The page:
Idaho is an election outlier — one of only 13 states where voters choose a state schools superintendent.
The number is steadily dwindling, and could grow even smaller this year, Education Week reported Monday.
South Carolina voters will elect a state superintendent on Nov. 6. Voters also will decide whether to make the state superintendent an appointed post by 2023.
“You can’t have two competing agendas with two different offices with two competing views,” Republican state Rep. Bill Taylor, a supporter of the measure, told Daarel Burnette II of Education Week.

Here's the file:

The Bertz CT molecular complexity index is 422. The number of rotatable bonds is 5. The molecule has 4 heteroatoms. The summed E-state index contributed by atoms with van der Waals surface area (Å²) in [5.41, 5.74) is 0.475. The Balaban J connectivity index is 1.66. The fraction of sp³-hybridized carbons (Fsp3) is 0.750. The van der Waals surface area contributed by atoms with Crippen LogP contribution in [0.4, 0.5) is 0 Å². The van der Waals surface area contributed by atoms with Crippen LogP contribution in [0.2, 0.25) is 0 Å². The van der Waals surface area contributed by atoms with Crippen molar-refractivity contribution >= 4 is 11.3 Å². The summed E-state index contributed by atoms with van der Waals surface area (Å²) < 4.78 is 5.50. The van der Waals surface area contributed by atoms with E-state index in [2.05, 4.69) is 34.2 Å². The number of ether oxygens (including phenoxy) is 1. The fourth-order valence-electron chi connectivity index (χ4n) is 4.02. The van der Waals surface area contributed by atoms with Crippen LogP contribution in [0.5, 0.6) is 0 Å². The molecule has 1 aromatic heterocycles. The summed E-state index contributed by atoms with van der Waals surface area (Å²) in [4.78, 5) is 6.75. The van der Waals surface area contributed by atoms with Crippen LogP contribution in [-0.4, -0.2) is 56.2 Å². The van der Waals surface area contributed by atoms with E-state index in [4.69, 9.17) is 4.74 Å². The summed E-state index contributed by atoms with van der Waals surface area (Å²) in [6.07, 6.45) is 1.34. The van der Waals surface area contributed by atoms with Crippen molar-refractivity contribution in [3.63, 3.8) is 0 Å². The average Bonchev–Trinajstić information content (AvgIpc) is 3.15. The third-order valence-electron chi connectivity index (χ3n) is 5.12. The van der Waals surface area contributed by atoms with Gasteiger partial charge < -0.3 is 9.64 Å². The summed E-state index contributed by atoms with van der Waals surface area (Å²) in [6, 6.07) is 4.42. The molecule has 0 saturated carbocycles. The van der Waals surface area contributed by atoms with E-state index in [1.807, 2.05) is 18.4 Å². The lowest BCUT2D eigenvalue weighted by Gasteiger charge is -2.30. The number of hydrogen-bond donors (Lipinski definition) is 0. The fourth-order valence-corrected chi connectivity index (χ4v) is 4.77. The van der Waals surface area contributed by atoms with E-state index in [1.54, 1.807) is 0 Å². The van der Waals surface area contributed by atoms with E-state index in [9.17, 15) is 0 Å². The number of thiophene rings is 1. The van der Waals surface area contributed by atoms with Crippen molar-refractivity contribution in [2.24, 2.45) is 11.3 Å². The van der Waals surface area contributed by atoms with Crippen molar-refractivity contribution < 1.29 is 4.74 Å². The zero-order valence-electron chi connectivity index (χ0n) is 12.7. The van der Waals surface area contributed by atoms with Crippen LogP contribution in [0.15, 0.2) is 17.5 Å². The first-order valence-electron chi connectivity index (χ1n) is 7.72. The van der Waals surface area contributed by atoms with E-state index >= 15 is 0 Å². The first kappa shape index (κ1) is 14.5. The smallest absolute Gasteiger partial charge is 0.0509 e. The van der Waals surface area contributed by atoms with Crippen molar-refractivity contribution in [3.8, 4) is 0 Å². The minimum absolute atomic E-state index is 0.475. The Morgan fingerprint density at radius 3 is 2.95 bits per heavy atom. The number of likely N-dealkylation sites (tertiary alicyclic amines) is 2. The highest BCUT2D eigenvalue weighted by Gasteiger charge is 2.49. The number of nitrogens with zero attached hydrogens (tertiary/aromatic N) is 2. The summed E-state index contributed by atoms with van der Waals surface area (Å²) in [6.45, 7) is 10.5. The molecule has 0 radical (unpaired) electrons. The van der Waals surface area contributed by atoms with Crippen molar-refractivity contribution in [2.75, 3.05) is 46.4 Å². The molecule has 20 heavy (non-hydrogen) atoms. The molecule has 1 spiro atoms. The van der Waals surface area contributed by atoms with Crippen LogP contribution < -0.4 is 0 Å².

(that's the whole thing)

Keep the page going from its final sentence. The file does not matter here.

“Whoever the governor is — and whatever their agenda is — is going to be the agenda of the day, and that could cripple the school system even more,” Democratic state Sen. John Scott, an opponent of the measure, told Burnette.
A century ago, 33 states elected their state school superintendents, Education Week reported.
The Education Week article outlines the seven state superintendents’ elections, briefly mentioning Idaho’s race pitting Republican incumbent Sherri Ybarra against Democratic challenger Cindy Wilson.